According to dictionary.com, trust is a “firm belief in the reliability, truth, ability, or strength of someone or something.” This concept is prevalent in the play Julius Caesar; Caesar, a publicly loved figurehead, was assassinated by several conspirators, most notably, his thought-to-be trustworthy friend Brutus. Although Brutus may seem heartless for backstabbing Caesar, I believe he was justified, as Brutus foresaw potential problems with Caesar assuming the crown and eliminated any chance of occurrence before the issue escalated, an additionally reasoned that Caesar was far too ambitious for the public’s good.
Brutus was justified for assassinating Caesar as he eliminated potential problems that could have arisen with Caesar taking the crown before the issues became too large to handle. This rationale was considered by Brutus when he first contemplated whether or not he should join the conspiracy. In the first scene of Act 2, Brutus reasoned with himself alone in the confinements of his garden. He thought, “When he once attains the upmost round,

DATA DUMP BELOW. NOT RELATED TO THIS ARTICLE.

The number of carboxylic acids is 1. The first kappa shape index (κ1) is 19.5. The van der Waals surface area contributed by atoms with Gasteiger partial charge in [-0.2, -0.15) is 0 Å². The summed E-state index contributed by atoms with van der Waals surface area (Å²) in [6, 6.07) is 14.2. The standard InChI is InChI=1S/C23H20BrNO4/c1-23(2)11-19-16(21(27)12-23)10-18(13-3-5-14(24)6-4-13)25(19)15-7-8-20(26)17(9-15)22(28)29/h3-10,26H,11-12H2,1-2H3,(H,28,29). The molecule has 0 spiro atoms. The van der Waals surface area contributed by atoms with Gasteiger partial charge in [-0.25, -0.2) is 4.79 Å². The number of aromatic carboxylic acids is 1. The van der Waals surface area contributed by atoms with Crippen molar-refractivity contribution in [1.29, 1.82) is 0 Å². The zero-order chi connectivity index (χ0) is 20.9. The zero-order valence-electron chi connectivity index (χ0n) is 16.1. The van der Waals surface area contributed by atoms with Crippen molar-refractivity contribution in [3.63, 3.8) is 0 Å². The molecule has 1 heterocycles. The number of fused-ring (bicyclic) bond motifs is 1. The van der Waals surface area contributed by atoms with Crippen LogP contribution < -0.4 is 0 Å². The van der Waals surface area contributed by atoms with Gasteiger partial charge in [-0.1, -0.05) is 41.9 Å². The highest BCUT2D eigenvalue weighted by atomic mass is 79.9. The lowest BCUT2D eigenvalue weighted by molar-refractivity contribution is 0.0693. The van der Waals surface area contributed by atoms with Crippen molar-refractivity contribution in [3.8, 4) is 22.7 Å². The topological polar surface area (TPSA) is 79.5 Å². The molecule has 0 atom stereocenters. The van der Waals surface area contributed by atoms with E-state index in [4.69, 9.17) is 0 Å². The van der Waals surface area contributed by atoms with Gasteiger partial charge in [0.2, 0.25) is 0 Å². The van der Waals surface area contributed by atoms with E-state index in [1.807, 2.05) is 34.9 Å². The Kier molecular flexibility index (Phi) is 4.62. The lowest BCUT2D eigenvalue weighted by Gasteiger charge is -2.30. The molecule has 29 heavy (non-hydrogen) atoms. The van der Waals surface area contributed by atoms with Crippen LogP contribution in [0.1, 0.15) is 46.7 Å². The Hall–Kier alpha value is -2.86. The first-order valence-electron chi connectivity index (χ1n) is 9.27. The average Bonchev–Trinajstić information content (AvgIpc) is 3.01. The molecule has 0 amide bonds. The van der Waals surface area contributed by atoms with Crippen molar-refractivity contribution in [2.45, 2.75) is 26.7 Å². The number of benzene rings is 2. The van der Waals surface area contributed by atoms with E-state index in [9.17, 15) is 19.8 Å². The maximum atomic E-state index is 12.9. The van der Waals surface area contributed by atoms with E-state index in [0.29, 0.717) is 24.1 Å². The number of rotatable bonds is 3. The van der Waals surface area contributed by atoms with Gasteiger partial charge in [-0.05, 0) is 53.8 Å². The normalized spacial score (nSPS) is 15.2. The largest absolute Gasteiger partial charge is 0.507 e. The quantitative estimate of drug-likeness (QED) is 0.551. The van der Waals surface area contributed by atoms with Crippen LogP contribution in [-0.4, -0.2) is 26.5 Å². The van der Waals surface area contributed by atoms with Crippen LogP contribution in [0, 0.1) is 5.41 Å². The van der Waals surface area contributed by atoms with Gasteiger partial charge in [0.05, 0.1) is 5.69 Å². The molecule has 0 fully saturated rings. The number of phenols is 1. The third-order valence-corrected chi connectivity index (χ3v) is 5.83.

He then unto the ladder turns his back…
Scorning the base degrees by which he did ascend…….
And therefore think him as a serpent’s egg,
Which, hatched, would, as his kind, grow mischievous,
And kill him in the shell.” (II, i, 25-36).
From this, the reader finds that Brutus foresees Caesar turning his back upon his subordinates once he attains the highest power. Brutus ends his soliloquy with an analogy comparing Caesar’s status at the time to a serpent in an egg. When hatched, or when Caesar was given power, he would grow ‘mischievous’, or playful with power at the expense...